A pair of conventional dispensing heads 24 a, 24 b are provided on the housing 26 for dispensing the first type of juice, such as orange juice, from the system 20 as described herein. Two like conventional dispensing heads 24 a′, 24 b′ are provided on the housing 26 for dispensing the second type of juice, such as grapefruit juice, from the system 20 in a like manner. While the system 20 is discussed for dispensing first and second types of juices, it to be understood that these substances are examples of the types of substances that can be dispensed using the system 20 of the present invention. It should be understood that other concentrates, such as coffee, chocolate or other foods, such as soups, may be dispensed using this system 20. For example, regular coffee concentrate may be held in reservoir 22 and decaffeinated coffee concentrate may be held in reservoir 22′.

In the embodiment as shown, a water reservoir 34 is mounted on the base 28 on one side of the central wall 30 and a pair of concentrate reservoirs 22, 22′ are provided on the other side of the central wall 30. The concentrate reservoirs 22, 22′ are generally mounted on top of each other, with the lower reservoir 22 being mounted on the base 28. The lower concentrate reservoir 22 may be filled with decaffeinated concentrate and the upper reservoir 22′ may be filled with regular concentrate. Of course, the invention is not limited to the specific configuration shown and should be viewed in the broadest possible terms.

Mounted proximate to the concentrate reservoirs 22, 22′ is a structure 36 which houses a pair of peristaltic pumps 38, 38 a. Each peristaltic pump 38, 38 a is used to pump controlled amounts of concentrate from the respective reservoirs 22, 22′ and is used to precisely control the amount of concentrate pumped from the reservoirs 22, 22′. As illustrated in FIG. 1, the housing 36 includes a rectangular base wall 40 which extends in a direction perpendicular to the central wall 30 and perpendicularly to the base 28. The base wall 40 is spaced a predetermined distance from the central wall 30. A bottom wall 42 is mounted at the bottom of the base wall 40, extends perpendicularly thereto, and is seated on the base 28 and attached thereto. First and second opposite side walls 44, 46 are mounted on the base wall 40 and extend perpendicularly thereto. A top wall 48 is mounted at the top of the base wall 40 and extends perpendicularly thereto. In addition, a central wall 50 is provided at the midpoint of the base wall 40. The central wall 50 divides the housing 36 into an upper chamber 52 and a lower chamber 54.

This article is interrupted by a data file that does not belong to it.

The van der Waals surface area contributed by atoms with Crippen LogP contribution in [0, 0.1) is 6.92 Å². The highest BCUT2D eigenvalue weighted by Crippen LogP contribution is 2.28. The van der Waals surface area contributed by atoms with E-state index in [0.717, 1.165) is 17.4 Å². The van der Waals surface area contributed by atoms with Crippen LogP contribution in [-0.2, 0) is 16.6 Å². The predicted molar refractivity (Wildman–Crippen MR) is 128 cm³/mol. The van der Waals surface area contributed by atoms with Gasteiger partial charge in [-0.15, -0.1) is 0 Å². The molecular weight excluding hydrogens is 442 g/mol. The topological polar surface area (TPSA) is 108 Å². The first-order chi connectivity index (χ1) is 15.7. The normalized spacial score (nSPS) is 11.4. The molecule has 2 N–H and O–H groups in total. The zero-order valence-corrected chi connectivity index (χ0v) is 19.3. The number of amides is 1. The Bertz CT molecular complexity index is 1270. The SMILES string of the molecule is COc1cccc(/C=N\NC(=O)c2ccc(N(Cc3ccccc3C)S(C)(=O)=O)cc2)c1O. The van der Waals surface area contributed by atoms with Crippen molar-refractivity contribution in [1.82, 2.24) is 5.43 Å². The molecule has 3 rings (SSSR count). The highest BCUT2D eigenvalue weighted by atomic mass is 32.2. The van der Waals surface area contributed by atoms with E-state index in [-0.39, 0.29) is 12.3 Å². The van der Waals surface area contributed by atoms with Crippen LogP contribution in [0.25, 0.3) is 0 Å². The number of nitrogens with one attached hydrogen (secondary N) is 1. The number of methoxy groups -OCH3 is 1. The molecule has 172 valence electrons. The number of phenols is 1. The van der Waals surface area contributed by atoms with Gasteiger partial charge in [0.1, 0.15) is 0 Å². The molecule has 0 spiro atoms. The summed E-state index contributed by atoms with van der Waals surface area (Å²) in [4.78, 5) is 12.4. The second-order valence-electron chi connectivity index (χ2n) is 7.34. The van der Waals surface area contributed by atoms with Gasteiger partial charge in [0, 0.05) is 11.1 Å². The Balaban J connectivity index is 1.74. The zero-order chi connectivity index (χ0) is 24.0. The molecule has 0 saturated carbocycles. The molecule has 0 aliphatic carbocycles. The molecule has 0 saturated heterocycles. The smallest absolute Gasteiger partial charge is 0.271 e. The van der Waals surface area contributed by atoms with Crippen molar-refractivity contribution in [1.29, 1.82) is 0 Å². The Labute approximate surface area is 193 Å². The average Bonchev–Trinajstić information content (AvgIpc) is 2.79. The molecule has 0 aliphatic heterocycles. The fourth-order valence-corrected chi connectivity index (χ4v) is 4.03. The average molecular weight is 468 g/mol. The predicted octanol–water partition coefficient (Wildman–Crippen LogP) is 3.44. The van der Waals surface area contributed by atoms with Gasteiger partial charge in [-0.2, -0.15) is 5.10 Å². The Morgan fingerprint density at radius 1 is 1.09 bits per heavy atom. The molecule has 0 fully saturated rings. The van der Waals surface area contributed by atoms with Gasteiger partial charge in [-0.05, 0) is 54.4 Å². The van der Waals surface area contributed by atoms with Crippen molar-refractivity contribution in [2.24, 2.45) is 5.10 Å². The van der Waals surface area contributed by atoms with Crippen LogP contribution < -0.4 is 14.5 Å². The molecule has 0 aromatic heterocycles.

Upper and lower apertures 56, 58 are provided through the side wall 44 closest to the central wall 30 in each chamber 52, 54. In the upper chamber 52, the upper aperture 56 i provided proximate to, and below, the top wall 48, and the lower aperture 58 is provided in proximate to, and above, the central wall 50. In the lower chamber 54, the upper aperture is provided proximate to, and below, the central wall 50, and the lower aperture is provided proximate to, and above, the bottom wall 42. The purpose of these apertures 56, 58 will be described herein.

Each peristaltic pump 38, 38 a includes a rotor assembly 60, 60 a, an adjustable occlusion surface in the form of a displaceable band 62, 62 a and means 64, 64 a for adjusting the position of the respective band 62, 62 a relative to the respective rotor assembly 60, 60 a. The band 62, 62 a is displaceable either because the band 62, 62 a is semi-rigid and provides a degree of flexion, because the band 62, 62 a is spring-loaded, or both. The preferred embodiment as shown includes both. One peristaltic pump 38 is mounted within the lower chamber 54. The other peristaltic pump 38 a is mounted within the upper chamber 52. Each peristaltic pump 38, 38 a, is identical, and, as such, one peristaltic pump 38 is described herein with the understanding that the other peristaltic pump 38 a is identical in construction and function.